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Tanks in Cairo during the 1986 riots

On February 25, 1986, around 25,000 Egyptian conscripts of the Central Security Forces (CSF), Egyptian paramilitary force, staged violent protests in and around Cairo. The riot came as a reaction to the rumour that their three-year compulsory service would be prolonged by one additional year without any additional benefits or rank promotion.

The incited conscripts targeted tourist areas and destroyed two hotels. The regime of Mubarak relied on the Egyptian Army to crush the mutiny, thus when the poorly paid and poorly armed CSF mutinied,[1] the Army was sent in to restore order. The Army deployed Tanks and armoured personnel carriers and commando snipers to hunt down the rebelling conscripts, most of whom were unarmed or armed only with shields, batons, and assault rifles. In Upper Egypt and near Giza, the Army Aviation and the Air Force used helicopters and fighter jets to attack the rebelling conscripts, causing a large number of deaths. At least 4 to 5 helicopters, and 3 fighter jets, were used in the operation. The Air Force officer in command of the operation was Ahmed Shafik, as commander of all Mig-21 fleets in the Central Military Zone.

The riot lasted for 3 days and a total of 107 people died, mostly CSF conscripts, according to official reports.[2] Over 20,000 conscripts were dismissed from service with no benefits, and the agitators received correctional punishment after being tried before State Security Court for arson, violent riots, and insubordination according to penal code. Some reports related that mutiny to a conspiracy against the Minister of Interior in charge by then (Gen. Ahmed Roshdy) due to his policies. After the suppression the government promised to overhaul the force by raising its entry standards, increasing payment and bettering living conditions in their camps.[3]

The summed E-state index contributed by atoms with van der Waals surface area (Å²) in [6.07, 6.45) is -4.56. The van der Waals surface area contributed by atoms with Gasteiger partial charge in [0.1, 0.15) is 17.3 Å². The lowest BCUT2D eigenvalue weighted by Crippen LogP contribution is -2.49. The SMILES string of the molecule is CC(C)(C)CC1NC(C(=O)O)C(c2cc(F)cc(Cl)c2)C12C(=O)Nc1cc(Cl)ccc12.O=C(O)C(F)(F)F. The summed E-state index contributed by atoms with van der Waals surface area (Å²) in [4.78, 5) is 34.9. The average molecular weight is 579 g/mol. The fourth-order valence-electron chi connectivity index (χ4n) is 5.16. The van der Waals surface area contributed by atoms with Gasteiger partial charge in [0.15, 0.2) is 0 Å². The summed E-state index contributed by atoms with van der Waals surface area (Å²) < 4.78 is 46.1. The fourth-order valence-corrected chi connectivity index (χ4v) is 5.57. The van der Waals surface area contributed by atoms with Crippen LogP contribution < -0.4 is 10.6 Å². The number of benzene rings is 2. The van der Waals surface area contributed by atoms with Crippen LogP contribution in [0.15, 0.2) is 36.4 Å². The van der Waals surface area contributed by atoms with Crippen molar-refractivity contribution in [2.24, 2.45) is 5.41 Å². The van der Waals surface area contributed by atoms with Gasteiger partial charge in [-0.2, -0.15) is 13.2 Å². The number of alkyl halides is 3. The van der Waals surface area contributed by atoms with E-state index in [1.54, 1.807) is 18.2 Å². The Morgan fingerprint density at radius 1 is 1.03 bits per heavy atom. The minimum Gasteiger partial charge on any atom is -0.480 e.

See also


  1. H.Frisch, Guns and butter in the Egyptian Army, p.6. Middle East Review of International Affairs, Vol. 5, No. 2 (Summer 2001).
  2. Europa Publications Limited, The Middle East & North Africa, Volume 50: p.303

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